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The Healing Journey: Step 2

With a fancy title like that, I bet you think I've got it all figured out and am about to enlighten you with some knowledge that will magically change your life (or at least give you some direction on exactly what to do now that you've started your journaling practice--Step 1). But alas, you will be disappointed. I was going through my archives to share the link to my first blog on the topic (The Healing Journey: Step 1 if you want to start there), and thought to myself, "Okay, so what's Step 2?). I've been sitting here in my office for a bit now and the truth is, I don't know what it is.


Healing is a such messy work. It's a journey that never ends. It's complicated on the surface, and then when you get deeper, it complicates in ways you may think you'll never survive. Or you think you've moved on and are past the hurts and damage that was done, only to be thrown headfirst into a metaphorical volcano of PTSD responses eight years later when the whole country loses it's damn mind and elects a narcissistic sociopath to the highest office of government. I digress (I do this a lot if you're new here). The point is, the healing journey could also be called the Never-ending Healing Journey, but that just flat sounds discouraging. Nobody would ever want to start the journey at all.


But you're here. And maybe you've started your journaling practice, and you really are ready for Step 2. I don't want to disappoint you, but I think you might have to figure that out on your own. It's just too complicated. Each person, each situation, and each wound is different. Now before you get too discouraged, or stop reading, I'm not going to leave you hanging. I'll share some suggestions for sure. Maybe your Step 2 is seeking a therapist for the first time in your life. Maybe it's joining a support group in your area or adding yoga or meditation (nothing says you can't do both!) to your journaling practice. In fact, I think I will go ahead and tell you a Step 2: (How's that for a complete about face half-way through an idea?). Meditation. Add a meditation practice to your journaling--at the end. When you've finished journaling, close it up and just sit in silence for as long as you are comfortable (shoot for 5 min to start). Give yourself permission to just be in the moment. Let whatever thoughts you have come. Breathe. Remind yourself that you are worthy of this time. You deserve this space to exist and to feel.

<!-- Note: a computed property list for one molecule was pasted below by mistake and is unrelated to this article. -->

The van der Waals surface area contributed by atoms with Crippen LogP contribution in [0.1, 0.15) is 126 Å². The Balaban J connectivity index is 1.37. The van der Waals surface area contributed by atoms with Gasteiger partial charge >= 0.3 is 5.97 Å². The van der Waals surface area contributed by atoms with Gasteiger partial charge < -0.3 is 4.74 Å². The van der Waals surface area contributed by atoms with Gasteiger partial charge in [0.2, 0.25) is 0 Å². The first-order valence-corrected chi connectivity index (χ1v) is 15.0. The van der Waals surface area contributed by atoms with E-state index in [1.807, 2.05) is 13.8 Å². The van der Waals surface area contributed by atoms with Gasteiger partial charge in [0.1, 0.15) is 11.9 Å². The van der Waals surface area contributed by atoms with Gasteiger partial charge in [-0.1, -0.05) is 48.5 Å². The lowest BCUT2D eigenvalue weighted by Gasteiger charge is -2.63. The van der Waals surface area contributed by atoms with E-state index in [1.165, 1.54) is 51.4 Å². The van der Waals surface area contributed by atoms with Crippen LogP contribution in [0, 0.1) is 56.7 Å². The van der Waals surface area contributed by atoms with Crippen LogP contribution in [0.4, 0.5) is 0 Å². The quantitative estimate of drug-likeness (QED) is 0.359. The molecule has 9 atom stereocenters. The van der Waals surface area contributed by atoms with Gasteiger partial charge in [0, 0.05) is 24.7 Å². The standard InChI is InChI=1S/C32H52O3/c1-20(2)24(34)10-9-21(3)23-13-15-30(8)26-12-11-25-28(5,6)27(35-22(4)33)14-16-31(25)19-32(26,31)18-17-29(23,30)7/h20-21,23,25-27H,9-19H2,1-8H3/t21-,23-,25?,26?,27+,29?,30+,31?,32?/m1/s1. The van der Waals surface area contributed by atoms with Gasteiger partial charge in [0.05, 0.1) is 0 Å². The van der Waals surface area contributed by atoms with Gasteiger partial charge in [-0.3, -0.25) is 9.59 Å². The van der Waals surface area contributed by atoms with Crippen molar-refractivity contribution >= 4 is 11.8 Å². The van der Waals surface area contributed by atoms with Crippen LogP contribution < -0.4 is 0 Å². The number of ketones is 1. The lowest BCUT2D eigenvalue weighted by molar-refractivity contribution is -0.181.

Whenever I mention meditating, it's almost inevitable that someone will comment "I can't do it--I've tried. I can't ever keep my mind clear". The point of meditation isn't to clear your mind--you'll never do that (well maybe if you become a monk or something). Thoughts will always come. Meditation is sitting with the intention of listening. What comes up? Observe. Allow. Next thought. Grace. Compassion. Forgiveness. All for yourself and the past versions of you that did the very best they could to survive. So for those of you that need specifics, there it is. Step 1: Journaling. Step 2: Meditation.


I don't think I've written a blog yet that was such a perfect example of thinking out loud. Generally, I'll come up with a topic and have a pretty good idea of how it will go. This started as a "I don't have the answer because it's different for everyone" to "Meditate" as the answer. I started to go back and edit it a bit to keep it more consistent and decided against it. I think it perfectly demonstrates the challenges of what it's like. "There is no Step 2. It's long and hard and sucks. Here's Step 2".


The hard part of the journey can also be what's so beautiful about it: Everyone's journey will be different. There is no map that will magically get us all from gaping wounds to healed and whole in 10 easy steps (can somebody please work on this though?). If you're just starting your journey, journaling and meditation are great places to start. So are seeking mental health services or getting back into hobbies you've neglected for years.


No matter the cause of your wounds, or where you are in your recovery, understanding that it is a process and that it will truly never end can be both terrifying and liberating at the same time. Terrifying for all the obvious reasons but liberating because you don't have to get it exactly right right out of the gate. You have time to figure out what works, what helps, what triggers you, who safe people are and how to manage things that right now feel unbearable.


If you're reading this right now, I assume you're on your own healing journey of some kind (or you're in denial because we all are really). I want to tell you that I'm proud of you. It's hard. It may get harder. But it will also get better. Easier. And the hard (when it comes again) will be a little less hard, and the easy will be a little easier even. Keep going.


I'll try to figure out a Step 3 in the meantime. No guarantees.



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